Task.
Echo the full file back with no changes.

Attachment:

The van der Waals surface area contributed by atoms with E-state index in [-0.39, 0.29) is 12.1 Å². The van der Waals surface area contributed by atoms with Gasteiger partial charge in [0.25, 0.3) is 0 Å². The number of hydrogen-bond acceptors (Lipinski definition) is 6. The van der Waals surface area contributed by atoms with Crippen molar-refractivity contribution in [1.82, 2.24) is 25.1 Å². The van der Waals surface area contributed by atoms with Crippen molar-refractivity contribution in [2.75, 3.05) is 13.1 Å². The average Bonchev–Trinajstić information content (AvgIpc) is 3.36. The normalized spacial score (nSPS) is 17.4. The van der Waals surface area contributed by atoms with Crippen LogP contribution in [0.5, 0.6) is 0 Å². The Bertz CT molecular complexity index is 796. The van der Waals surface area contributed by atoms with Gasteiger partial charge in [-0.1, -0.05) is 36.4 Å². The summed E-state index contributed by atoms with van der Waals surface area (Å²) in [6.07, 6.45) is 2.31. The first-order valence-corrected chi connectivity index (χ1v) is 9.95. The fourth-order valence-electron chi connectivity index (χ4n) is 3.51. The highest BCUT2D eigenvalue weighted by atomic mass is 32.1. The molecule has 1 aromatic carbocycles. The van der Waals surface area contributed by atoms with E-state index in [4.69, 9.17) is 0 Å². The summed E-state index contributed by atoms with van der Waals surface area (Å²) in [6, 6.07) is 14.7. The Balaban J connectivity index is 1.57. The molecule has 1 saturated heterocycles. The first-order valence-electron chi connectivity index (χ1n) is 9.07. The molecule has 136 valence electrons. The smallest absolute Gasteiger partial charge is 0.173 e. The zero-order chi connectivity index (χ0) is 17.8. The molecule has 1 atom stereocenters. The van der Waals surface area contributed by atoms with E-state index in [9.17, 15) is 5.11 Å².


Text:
The van der Waals surface area contributed by atoms with E-state index in [-0.39, 0.29) is 12.1 Å². The van der Waals surface area contributed by atoms with Gasteiger partial charge in [0.25, 0.3) is 0 Å². The number of hydrogen-bond acceptors (Lipinski definition) is 6. The van der Waals surface area contributed by atoms with Crippen molar-refractivity contribution in [1.82, 2.24) is 25.1 Å². The van der Waals surface area contributed by atoms with Crippen molar-refractivity contribution in [2.75, 3.05) is 13.1 Å². The average Bonchev–Trinajstić information content (AvgIpc) is 3.36. The normalized spacial score (nSPS) is 17.4. The van der Waals surface area contributed by atoms with Crippen LogP contribution in [0.5, 0.6) is 0 Å². The Bertz CT molecular complexity index is 796. The van der Waals surface area contributed by atoms with Gasteiger partial charge in [-0.1, -0.05) is 36.4 Å². The summed E-state index contributed by atoms with van der Waals surface area (Å²) in [6.07, 6.45) is 2.31. The first-order valence-corrected chi connectivity index (χ1v) is 9.95. The fourth-order valence-electron chi connectivity index (χ4n) is 3.51. The highest BCUT2D eigenvalue weighted by atomic mass is 32.1. The molecule has 1 aromatic carbocycles. The van der Waals surface area contributed by atoms with E-state index in [4.69, 9.17) is 0 Å². The summed E-state index contributed by atoms with van der Waals surface area (Å²) in [6, 6.07) is 14.7. The Balaban J connectivity index is 1.57. The molecule has 1 saturated heterocycles. The first-order valence-electron chi connectivity index (χ1n) is 9.07. The molecule has 136 valence electrons. The smallest absolute Gasteiger partial charge is 0.173 e. The zero-order chi connectivity index (χ0) is 17.8. The molecule has 1 atom stereocenters. The van der Waals surface area contributed by atoms with E-state index in [9.17, 15) is 5.11 Å².